DNA Q&A: The Case of Mom’s Missing Surname

DNA Q&A: The Case of Mom’s Missing Surname

A reader has many DNA matches on her maternal side, but not one of them shares her mother's maiden name. What? Our DNA expert weighs in on the case of the missing surname.

Q: I am really puzzled. My father submitted his DNA to Ancestry and I did too. I have many shared matches with him. But, my mother is deceased so there is no DNA from her. I have many DNA matches from her maternal side, but I am not finding one person with her father’s surname of Forbish. Does this mean he was not her biological father? Thank you for any light you can shed on this predicament.

A: Many genealogists are taking ahold of the idea that testing more known family members gives you test results that are better able to help in solving family history questions. And while this is entirely true, it can sometimes just produce more data that we have to try to search through.

You are correct in that as soon as you have one known family member tested you have a clue that can help you identify at least which branch of your tree some of your unknown branches might belong to. We do this primarily by using the Shared Matches tool. Let’s say your known first cousin, Ralph, has DNA tested. You and Ralph share paternal grandparents Marcus and Hilda. That means that anyone else who is sharing DNA with you and Ralph should also be related to Marcus and Hilda in some way. So you can go through your DNA match list and mark those particular matches as paternal side, even if you don’t quite know how they connect. It sounds like this is exactly what you have done with both your paternal and maternal side cousins who have tested.

Focusing on cousin matches may help with missing surname information on DNA test results.

Counting on Cousins

My first follow up question for a missing surname would be “Do you have any first cousins on your mom’s side tested?” If you do, then we can look at the total amount of shared DNA with that first cousin to make sure you are full first cousins, as opposed to half first cousins (which would indicate that your mom was just a half-sibling to your aunt or uncle). Without a direct test of your relationship like that, we can only be left with speculation.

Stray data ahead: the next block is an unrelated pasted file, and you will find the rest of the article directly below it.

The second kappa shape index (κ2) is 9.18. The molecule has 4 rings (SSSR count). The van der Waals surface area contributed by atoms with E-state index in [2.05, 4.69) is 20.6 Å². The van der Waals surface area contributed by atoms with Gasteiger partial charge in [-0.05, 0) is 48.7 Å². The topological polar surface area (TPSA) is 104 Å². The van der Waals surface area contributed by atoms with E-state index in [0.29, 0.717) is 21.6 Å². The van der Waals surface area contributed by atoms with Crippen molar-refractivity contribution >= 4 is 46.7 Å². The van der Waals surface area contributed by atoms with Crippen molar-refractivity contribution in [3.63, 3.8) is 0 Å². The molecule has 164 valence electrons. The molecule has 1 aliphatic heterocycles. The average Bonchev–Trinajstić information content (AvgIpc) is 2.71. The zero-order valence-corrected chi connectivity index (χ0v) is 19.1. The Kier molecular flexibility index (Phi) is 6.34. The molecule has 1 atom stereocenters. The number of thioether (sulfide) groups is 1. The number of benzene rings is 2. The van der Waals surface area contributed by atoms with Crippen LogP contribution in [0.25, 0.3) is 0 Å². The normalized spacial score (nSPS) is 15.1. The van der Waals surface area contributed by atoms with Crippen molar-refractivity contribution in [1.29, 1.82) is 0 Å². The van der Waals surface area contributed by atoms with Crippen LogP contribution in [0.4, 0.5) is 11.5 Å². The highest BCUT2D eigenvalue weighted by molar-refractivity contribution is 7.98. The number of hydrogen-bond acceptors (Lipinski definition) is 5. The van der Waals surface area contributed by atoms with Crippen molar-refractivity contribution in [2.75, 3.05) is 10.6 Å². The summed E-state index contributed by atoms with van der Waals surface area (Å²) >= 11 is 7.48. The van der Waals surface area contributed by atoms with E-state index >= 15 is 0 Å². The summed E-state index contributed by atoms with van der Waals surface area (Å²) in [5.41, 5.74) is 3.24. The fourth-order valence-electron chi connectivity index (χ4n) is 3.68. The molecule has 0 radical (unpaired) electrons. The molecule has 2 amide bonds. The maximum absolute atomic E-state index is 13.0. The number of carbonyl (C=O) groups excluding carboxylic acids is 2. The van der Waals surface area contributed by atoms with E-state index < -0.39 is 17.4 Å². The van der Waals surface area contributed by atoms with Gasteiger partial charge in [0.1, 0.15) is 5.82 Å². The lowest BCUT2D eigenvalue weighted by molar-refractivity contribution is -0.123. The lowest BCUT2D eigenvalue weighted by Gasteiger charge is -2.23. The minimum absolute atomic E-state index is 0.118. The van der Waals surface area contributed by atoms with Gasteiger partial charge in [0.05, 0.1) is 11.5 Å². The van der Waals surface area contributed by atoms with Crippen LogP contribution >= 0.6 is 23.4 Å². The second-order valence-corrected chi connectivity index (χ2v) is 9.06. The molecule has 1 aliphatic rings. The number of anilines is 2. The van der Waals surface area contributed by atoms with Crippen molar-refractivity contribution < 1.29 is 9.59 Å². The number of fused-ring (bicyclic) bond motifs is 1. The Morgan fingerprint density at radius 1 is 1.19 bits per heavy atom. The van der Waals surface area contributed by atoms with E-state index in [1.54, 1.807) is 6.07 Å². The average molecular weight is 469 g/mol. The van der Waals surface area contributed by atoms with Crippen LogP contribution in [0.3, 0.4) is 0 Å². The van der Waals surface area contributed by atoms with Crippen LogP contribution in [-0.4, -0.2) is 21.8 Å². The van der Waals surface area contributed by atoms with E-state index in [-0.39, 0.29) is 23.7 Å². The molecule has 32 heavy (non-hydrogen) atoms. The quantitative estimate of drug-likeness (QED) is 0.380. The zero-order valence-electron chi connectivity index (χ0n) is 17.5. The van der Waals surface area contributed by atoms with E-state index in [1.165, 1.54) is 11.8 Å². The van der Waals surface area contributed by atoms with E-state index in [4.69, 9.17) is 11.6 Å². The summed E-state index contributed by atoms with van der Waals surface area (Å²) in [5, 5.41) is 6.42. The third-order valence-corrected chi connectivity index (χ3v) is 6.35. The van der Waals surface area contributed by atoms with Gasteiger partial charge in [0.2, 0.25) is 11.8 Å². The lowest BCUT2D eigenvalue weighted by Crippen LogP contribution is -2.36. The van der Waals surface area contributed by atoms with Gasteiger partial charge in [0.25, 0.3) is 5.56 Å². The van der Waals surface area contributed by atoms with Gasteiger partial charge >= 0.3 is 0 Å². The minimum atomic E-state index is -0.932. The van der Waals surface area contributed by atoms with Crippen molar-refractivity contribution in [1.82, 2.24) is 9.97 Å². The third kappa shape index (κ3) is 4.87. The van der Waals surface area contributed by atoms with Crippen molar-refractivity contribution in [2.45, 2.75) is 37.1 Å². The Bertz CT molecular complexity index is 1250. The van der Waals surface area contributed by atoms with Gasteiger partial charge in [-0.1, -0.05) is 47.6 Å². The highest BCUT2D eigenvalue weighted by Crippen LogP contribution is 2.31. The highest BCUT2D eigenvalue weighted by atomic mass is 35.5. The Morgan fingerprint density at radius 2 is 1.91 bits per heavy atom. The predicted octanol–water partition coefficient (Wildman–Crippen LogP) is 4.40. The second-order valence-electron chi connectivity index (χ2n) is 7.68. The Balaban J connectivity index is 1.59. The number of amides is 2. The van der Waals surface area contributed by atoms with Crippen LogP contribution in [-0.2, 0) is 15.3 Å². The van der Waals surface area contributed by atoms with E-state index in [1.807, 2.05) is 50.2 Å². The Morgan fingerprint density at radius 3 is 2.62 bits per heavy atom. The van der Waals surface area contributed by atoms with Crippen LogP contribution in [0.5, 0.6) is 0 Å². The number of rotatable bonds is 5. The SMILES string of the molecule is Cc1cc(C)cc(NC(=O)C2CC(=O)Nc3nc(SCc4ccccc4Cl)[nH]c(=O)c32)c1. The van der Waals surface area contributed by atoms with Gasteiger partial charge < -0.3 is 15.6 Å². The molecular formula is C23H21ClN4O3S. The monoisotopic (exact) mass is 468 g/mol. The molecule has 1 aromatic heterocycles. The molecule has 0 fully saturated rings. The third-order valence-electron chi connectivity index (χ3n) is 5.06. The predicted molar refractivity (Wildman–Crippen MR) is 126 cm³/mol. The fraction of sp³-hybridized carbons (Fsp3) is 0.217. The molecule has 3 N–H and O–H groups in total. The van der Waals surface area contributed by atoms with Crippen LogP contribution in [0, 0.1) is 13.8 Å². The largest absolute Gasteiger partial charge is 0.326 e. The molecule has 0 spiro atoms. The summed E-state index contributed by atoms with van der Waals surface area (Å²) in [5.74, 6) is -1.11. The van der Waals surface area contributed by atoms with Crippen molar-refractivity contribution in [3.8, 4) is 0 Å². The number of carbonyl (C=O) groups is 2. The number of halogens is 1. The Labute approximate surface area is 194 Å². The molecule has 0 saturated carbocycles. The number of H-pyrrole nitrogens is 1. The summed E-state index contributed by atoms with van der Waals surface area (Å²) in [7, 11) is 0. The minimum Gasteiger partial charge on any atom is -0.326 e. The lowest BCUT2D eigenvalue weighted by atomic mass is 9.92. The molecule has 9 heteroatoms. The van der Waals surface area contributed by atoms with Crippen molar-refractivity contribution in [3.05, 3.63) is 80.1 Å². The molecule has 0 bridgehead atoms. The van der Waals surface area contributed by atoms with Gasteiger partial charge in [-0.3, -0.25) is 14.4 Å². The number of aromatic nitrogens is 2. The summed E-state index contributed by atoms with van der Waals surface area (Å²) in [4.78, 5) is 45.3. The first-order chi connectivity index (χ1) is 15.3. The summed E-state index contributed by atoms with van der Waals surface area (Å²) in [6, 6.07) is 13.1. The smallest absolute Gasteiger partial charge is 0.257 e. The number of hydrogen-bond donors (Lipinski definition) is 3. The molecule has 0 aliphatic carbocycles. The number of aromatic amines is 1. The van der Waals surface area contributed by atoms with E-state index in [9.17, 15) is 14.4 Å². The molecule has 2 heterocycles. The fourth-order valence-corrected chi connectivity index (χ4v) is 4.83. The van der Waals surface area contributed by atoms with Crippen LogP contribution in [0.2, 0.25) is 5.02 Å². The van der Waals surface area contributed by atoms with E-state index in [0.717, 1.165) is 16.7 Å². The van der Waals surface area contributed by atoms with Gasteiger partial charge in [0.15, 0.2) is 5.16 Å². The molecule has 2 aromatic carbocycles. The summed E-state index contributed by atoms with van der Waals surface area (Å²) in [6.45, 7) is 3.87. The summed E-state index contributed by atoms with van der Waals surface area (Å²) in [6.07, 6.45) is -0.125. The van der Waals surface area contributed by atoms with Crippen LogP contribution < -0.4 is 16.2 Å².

However, we might be able to turn speculation into something more if you have a close match that you know is not related on your dad’s side (not sharing any DNA with your paternal cousins) and doesn’t seem to be related on your mom’s side (not sharing DNA with your known maternal cousins). If you have someone like that in your match list, it is time to investigate.

A close match, meaning a second cousin or closer, who doesn’t seem to match anyone else, could represent a great grandparent couple that was previously unknown to you.

If you do not have a match like this, but you still don’t see the missing surname in your match list, it could just be that no one from that branch of your tree has tested yet. This is often the case if your line has recently immigrated into the United States. Your best course of action moving forward is to directly test someone you know is related to this Forbish line, and then analyze the results.

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